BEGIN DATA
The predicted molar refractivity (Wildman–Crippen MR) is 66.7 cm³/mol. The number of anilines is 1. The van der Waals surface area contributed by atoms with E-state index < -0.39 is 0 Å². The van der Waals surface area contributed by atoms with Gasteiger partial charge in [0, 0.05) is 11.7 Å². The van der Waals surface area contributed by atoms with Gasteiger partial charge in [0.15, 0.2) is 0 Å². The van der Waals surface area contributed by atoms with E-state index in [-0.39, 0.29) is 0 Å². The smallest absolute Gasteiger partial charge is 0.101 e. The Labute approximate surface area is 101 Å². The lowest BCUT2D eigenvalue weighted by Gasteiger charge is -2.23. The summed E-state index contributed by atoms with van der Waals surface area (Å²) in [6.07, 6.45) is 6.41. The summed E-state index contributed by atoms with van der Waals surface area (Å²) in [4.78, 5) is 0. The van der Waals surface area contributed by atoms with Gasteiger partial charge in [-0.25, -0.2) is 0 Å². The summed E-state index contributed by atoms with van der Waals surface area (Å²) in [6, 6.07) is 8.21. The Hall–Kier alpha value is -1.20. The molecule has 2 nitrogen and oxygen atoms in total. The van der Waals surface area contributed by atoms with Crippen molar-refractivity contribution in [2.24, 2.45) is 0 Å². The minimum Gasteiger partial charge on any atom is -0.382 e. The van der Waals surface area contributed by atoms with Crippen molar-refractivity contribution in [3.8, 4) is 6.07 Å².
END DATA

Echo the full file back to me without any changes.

The predicted molar refractivity (Wildman–Crippen MR) is 66.7 cm³/mol. The number of anilines is 1. The van der Waals surface area contributed by atoms with E-state index < -0.39 is 0 Å². The van der Waals surface area contributed by atoms with Gasteiger partial charge in [0, 0.05) is 11.7 Å². The van der Waals surface area contributed by atoms with Gasteiger partial charge in [0.15, 0.2) is 0 Å². The van der Waals surface area contributed by atoms with E-state index in [-0.39, 0.29) is 0 Å². The smallest absolute Gasteiger partial charge is 0.101 e. The Labute approximate surface area is 101 Å². The lowest BCUT2D eigenvalue weighted by Gasteiger charge is -2.23. The summed E-state index contributed by atoms with van der Waals surface area (Å²) in [6.07, 6.45) is 6.41. The summed E-state index contributed by atoms with van der Waals surface area (Å²) in [4.78, 5) is 0. The van der Waals surface area contributed by atoms with Gasteiger partial charge in [-0.25, -0.2) is 0 Å². The summed E-state index contributed by atoms with van der Waals surface area (Å²) in [6, 6.07) is 8.21. The Hall–Kier alpha value is -1.20. The molecule has 2 nitrogen and oxygen atoms in total. The van der Waals surface area contributed by atoms with Crippen molar-refractivity contribution in [2.24, 2.45) is 0 Å². The minimum Gasteiger partial charge on any atom is -0.382 e. The van der Waals surface area contributed by atoms with Crippen molar-refractivity contribution in [3.8, 4) is 6.07 Å².